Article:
A note of thanks to David Mattison for his kind mention of this humble little blog in his article "Music to Soothe the Savage Searcher: Classical Music Databases and Web Resources". Check it out! The article is a treasure trove of online resources for music lovers. Some familiar. Some new. You'll find it here.

Tuesday, July 18, 2006

Book Note

Summer reading. I'm not sure of the why-and-what for the popular association between reading and summer. Vacation. Leisure. Perhaps that's it.

But if you're a piano lover and looking to do some reading, you might give consideration to James Barron's "Piano: The Making of a Steinway Concert Grand" out just this month. Here's the link .

Until then, there's always Ms. Marple.

Or The Piano Man in Love comic series.

Monday, July 17, 2006

more fun stuff i've missed

the international boogie woogie festival in Switzerland.



The iPod is required for Music Majors at Radford University.

I suppose it was inevitable.

Details here.

Website of the Day

Take a cyber trip over "" and enjoy the wide range of classical music they've put online for your enjoyment.


Sunday, July 16, 2006


I said it before. I'll say it again. This is a pianist on the rise. And it's nice to see the folks at the Bachauer have the same idea. link.

Easy on the Fingers

The BCMI-Piano. BCMI stands for "Brain-Computer Music Interface"

You can see it in action here:

John Cage Times Any Number Equals

A new work by composer/artist David Cunnigham. A different sort of take on Cage's 4'33.

" A piano sits in the middle of an empty gallery. All the sound in the room is amplified and the sound passed through loudspeakers which resonate over the piano strings which vibrate into the room in a continuous cyclical process." What makes it intersting, at least for me, is the aspect of the "instrument" responding to the environments and the "audience.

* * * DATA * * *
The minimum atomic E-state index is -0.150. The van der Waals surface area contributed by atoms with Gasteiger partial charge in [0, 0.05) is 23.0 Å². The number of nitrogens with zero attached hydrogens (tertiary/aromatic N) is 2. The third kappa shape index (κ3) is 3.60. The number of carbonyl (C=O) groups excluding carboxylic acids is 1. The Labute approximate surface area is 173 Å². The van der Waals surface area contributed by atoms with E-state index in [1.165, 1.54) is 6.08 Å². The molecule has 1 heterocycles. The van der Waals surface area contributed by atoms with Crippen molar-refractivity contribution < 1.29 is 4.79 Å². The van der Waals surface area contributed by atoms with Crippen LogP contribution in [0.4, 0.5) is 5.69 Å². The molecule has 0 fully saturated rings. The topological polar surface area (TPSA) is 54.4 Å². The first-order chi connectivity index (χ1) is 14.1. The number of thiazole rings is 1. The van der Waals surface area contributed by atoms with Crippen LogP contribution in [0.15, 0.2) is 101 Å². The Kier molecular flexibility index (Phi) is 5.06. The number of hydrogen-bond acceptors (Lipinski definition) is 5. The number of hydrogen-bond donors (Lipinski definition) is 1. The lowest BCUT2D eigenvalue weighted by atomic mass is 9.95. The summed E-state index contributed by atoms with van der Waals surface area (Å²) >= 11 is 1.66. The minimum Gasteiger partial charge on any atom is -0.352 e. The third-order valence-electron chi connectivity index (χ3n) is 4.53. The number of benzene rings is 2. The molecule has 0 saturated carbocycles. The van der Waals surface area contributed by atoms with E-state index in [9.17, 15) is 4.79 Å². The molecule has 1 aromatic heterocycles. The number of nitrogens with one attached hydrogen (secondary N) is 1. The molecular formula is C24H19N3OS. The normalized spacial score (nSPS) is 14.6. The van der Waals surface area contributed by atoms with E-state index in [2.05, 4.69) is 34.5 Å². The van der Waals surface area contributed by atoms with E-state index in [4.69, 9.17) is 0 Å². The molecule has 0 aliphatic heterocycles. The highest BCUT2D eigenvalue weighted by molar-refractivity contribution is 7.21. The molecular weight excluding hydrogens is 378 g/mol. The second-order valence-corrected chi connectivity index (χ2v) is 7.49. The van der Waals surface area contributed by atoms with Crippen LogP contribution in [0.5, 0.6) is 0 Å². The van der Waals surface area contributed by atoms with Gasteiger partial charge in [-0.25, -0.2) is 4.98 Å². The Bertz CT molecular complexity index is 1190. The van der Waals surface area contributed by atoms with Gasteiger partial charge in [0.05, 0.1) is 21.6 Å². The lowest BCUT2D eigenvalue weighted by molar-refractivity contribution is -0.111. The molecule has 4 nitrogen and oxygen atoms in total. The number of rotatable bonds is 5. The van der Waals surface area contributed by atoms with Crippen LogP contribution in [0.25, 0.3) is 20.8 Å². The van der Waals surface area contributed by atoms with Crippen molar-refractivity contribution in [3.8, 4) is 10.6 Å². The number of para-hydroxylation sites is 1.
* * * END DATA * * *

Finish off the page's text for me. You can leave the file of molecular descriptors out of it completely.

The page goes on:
Check it out here.

and for the record.. I'm still looking forward to "retroklang"'s post on Cage's mythical work.

Tuesday, July 11, 2006

Name that Tune

A classical music search engine that's designed to identify a melody. Using an on-screen keyboard and your mouse, you input snip of melody, and then enter "search". Seems simple enough. Give it a go. Link

Tech Support

Does your computer randomly play classical music?

It could be a sign of serious problems. Just ask Microsoft.

web widget of the day

Check out the Grotrian piano website (they make one of the most beautiful sounding instruments), follow the link "game". It's well worth at least five minutes of your day. They call it the "pianolina" and you manipulate the sounds. Check it out here.

Dead Air

The John Cage podcast of course. Link.

Ross Tompkins

Jazz pianist Ross Tompkins has passed away at age 68. Link.

Monday, July 10, 2006

World Piano Competition

The grandly titled "world piano competition" has announced the winners. Details here.

Noteworthy is second prize winner "Ryan MacEvoy McCullough 19, who attends Humboldt State University in California." Details and more. You can find out more about this promising pianist via the "From the Top" website, including audio clips. Find it here.

Humboldt State seems pretty far off the beaten path, but they do have a pretty snappy webpage for the piano program.

Congratulations to all !

Composers Expo

If you've a fancy for film music then you might find the Turner Classics' "Composer Expo" your slice of goodness.

The event is described as a: "12-hour symposium of seminars, panel discussions, networking and learning opportunities will bring together the best and brightest composers, music supervisors and other industry professionals." Link.

Some Things

Just need no further comment:

""I really needed to soul search and put myself in Billy Joel's shoes," he said in an interview from Indianapolis."